At what age is it okay to increase the inning workload by more than 30 innings?

  28. bski says:

    BTW, Jason Donald was sent down this afternoon.  Kind of saw this coming too.  With the way Utley and Feliz are progressing it certainly looks like they will both be ready for full-time duties on opening day, which would mean Donald would not be getting enough PT in the bigs.  So the Phils will keep a veteran on the bench, Donald will play every day in AAA, and, hopefully, be ready for the starting 3B job in 2010.

  29. bski says:

    Zack…..Pete has a link to the Verducci stuff and here is a mention of it in an article from last week by Jim Salisbury.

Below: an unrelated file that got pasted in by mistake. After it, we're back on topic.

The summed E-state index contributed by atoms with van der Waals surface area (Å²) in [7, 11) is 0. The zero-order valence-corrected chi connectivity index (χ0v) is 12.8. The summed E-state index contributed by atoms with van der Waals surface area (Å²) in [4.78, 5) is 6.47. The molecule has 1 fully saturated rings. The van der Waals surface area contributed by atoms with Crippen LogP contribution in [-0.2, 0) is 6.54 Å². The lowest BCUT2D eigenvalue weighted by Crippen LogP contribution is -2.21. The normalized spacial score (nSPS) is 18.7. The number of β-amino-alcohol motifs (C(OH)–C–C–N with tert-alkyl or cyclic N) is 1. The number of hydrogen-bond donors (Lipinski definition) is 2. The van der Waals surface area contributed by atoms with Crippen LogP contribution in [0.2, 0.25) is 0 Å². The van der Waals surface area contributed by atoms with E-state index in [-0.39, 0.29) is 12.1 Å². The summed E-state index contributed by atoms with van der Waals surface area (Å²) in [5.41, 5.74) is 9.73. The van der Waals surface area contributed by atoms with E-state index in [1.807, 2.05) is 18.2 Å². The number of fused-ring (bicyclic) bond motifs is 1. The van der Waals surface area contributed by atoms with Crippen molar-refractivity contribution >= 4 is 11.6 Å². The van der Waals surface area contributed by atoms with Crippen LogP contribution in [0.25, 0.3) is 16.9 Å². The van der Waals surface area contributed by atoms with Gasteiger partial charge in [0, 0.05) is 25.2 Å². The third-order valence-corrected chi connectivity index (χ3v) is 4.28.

The analogy with running is a very good one.  I run and I can tell you that you need to increase your training gradually.  The general recommendation is that you do not increase your weekly mileage by more than 10% from one week to the next. 

    I believe that the percentage increase more important than the straight number.  I don’t know that 10% would be the correct percentage for pitching, but I don’t think it’s too far off.  Take Hamels for example.  He threw 183 1/3 regular season innings and 6 2/3 playoff innings in 2007 for a total of 190.  Well, 10% of that would be 19 innings which is below the danger zone.  As it stands, Hamels has had a 58 inning increase from 2006 to 2007 and a 71 inning increase from 2007 to 2008.  That scares me.